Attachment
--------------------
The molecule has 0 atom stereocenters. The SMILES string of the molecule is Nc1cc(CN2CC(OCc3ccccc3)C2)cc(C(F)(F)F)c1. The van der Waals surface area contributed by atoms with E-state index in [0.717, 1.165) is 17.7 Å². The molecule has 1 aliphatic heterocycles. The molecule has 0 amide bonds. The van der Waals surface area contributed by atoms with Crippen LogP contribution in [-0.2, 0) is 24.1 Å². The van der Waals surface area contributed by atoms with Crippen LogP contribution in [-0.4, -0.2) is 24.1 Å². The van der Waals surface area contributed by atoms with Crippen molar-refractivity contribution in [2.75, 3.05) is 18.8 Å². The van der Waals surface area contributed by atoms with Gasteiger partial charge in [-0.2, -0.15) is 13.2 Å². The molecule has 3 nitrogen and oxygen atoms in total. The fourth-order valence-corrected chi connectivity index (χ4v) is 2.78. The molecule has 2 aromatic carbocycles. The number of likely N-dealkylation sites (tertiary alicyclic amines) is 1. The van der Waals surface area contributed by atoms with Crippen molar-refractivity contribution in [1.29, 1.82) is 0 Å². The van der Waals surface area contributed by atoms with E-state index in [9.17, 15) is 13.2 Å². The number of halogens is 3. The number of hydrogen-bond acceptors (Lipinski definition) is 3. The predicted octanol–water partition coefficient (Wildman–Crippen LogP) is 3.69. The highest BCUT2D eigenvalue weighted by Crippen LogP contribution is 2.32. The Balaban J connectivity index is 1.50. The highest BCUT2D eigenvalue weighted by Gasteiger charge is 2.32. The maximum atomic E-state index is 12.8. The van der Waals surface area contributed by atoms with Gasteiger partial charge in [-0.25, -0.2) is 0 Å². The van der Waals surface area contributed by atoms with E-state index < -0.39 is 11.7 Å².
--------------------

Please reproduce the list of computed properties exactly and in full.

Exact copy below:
The molecule has 0 atom stereocenters. The SMILES string of the molecule is Nc1cc(CN2CC(OCc3ccccc3)C2)cc(C(F)(F)F)c1. The van der Waals surface area contributed by atoms with E-state index in [0.717, 1.165) is 17.7 Å². The molecule has 1 aliphatic heterocycles. The molecule has 0 amide bonds. The van der Waals surface area contributed by atoms with Crippen LogP contribution in [-0.2, 0) is 24.1 Å². The van der Waals surface area contributed by atoms with Crippen LogP contribution in [-0.4, -0.2) is 24.1 Å². The van der Waals surface area contributed by atoms with Crippen molar-refractivity contribution in [2.75, 3.05) is 18.8 Å². The van der Waals surface area contributed by atoms with Gasteiger partial charge in [-0.2, -0.15) is 13.2 Å². The molecule has 3 nitrogen and oxygen atoms in total. The fourth-order valence-corrected chi connectivity index (χ4v) is 2.78. The molecule has 2 aromatic carbocycles. The number of likely N-dealkylation sites (tertiary alicyclic amines) is 1. The van der Waals surface area contributed by atoms with Crippen molar-refractivity contribution in [1.29, 1.82) is 0 Å². The van der Waals surface area contributed by atoms with E-state index in [9.17, 15) is 13.2 Å². The number of halogens is 3. The number of hydrogen-bond acceptors (Lipinski definition) is 3. The predicted octanol–water partition coefficient (Wildman–Crippen LogP) is 3.69. The highest BCUT2D eigenvalue weighted by Crippen LogP contribution is 2.32. The Balaban J connectivity index is 1.50. The highest BCUT2D eigenvalue weighted by Gasteiger charge is 2.32. The maximum atomic E-state index is 12.8. The van der Waals surface area contributed by atoms with Gasteiger partial charge in [-0.25, -0.2) is 0 Å². The van der Waals surface area contributed by atoms with E-state index < -0.39 is 11.7 Å².